Friday, September 23, 2016

Imbros and Tenedos: A Study of Turkish Attitudes Toward Two Ethnic Greek Island Communities Since 1923


IMBROS AND TENEDOS:
A STUDY OF TURKISH ATTITUDES TOWARD TWO ETHNIC GREEK ISLAND COMMUNITIES SINCE 1923
By Alexis Alexandris

Published in the Journal of the Hellenic Diaspora, Spring 1980, VII - No. 1, pages 5-31

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Introduction

"Together with Thassos, Lemnos, and Samothrace, the islands of Imbros and Tenedos make up a geographical unit known as the Thracian Sporades at the northeastern corner of the Aegean Sea.  The most distinctive characteristic of these islands, however, is their proximity to the Straits of the Dardanelles.  Imbros is located only eleven nautical miles from the mouth of the Dardanelles, and Tenedos twelve.  The Thracian Sporades were annexed by the Ottoman Empire in 1455-1456 and, together with certain coastal districts, were directly administered by the Kaplan Pasha of the Ottoman imperial navy.  But it was only with the promulgation of the new Vilayet law in 1864 that the administrative status of the islands vis-a-vis the central government was defined.  Accordingly, they formed two administrative districts (the kazas of Imroz and Bozcada) of the Dardanelles sanjak (Limni Mutasarrifligi), which in turn was a subdivision of the wider province of the Aegean archipelago (Cezayir Babri Sefit Vilageti).  Between 1908-1912, Imbros and Tenedos were transferred to the sanjak of the Dardanelles (Canakkale Mutesarrifligi).  During this period the islands were administered by a governor (kaymakam) and an administrative council in which the local Greek element was well represented.  Describing the administrative system on the island of Imbros during the mid-1870s, Ismail Kemal Bey, a prominent Ottoman politician who spent about a year there, stated that:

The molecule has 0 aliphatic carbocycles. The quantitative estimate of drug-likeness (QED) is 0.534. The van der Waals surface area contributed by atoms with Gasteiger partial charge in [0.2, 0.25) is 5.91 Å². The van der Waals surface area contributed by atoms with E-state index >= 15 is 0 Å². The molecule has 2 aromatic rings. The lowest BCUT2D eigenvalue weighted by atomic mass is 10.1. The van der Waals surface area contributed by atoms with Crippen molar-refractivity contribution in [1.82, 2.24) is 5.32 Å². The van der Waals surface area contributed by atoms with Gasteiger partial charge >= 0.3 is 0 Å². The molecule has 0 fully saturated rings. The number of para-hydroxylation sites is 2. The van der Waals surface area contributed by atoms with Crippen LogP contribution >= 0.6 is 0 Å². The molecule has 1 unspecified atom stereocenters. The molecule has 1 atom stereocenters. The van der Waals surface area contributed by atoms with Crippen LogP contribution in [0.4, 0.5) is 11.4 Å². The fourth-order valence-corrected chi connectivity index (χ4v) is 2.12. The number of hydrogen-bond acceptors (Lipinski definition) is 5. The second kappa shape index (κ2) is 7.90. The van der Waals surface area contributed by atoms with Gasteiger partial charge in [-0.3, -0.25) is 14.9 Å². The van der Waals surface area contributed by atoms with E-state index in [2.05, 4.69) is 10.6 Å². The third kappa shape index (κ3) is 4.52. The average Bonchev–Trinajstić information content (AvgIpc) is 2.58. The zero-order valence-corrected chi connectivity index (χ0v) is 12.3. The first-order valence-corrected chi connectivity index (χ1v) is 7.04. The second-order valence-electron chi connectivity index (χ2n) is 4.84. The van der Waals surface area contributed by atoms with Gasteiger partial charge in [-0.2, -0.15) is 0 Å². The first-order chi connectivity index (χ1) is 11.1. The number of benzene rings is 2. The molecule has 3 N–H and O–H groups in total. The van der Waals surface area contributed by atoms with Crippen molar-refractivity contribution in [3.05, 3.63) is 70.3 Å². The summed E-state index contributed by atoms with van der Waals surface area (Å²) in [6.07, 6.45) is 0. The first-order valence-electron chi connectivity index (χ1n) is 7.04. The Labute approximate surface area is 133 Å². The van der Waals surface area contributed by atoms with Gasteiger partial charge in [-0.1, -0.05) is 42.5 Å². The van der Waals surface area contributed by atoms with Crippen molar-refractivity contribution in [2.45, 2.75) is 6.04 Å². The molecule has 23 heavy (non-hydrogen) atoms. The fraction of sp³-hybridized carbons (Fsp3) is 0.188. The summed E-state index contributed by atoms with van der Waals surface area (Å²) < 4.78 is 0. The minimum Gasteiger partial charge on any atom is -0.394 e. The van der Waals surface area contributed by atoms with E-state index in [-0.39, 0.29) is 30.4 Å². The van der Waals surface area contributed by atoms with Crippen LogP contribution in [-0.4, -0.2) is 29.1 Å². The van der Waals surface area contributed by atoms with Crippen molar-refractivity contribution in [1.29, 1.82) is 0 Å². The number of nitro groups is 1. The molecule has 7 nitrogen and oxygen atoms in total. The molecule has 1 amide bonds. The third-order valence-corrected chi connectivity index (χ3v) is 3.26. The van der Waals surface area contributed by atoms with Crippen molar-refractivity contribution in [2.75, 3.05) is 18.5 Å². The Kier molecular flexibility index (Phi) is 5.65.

The sole authority in the place was the mudir [a sort of mayor appointed by the government], who was a charming Albanian, and more like the father of this island than a representative of the Government . . .   There were four or five gendarmes recruited from among the Greeks of the country, who did not even find the need of using them - and it is doubtful if they would have known how to if the occasion had arisen . . .   There are no pleasures there except the songs of young Greeks and country dances." . . . 

Additional sections of the article:

1912-1922

The Asia Minor Disaster

The Response to Turkish Occupation

1923-1930

The Reorganization of the Islands' Administration

1930-1963

1963 and After

Conclusion

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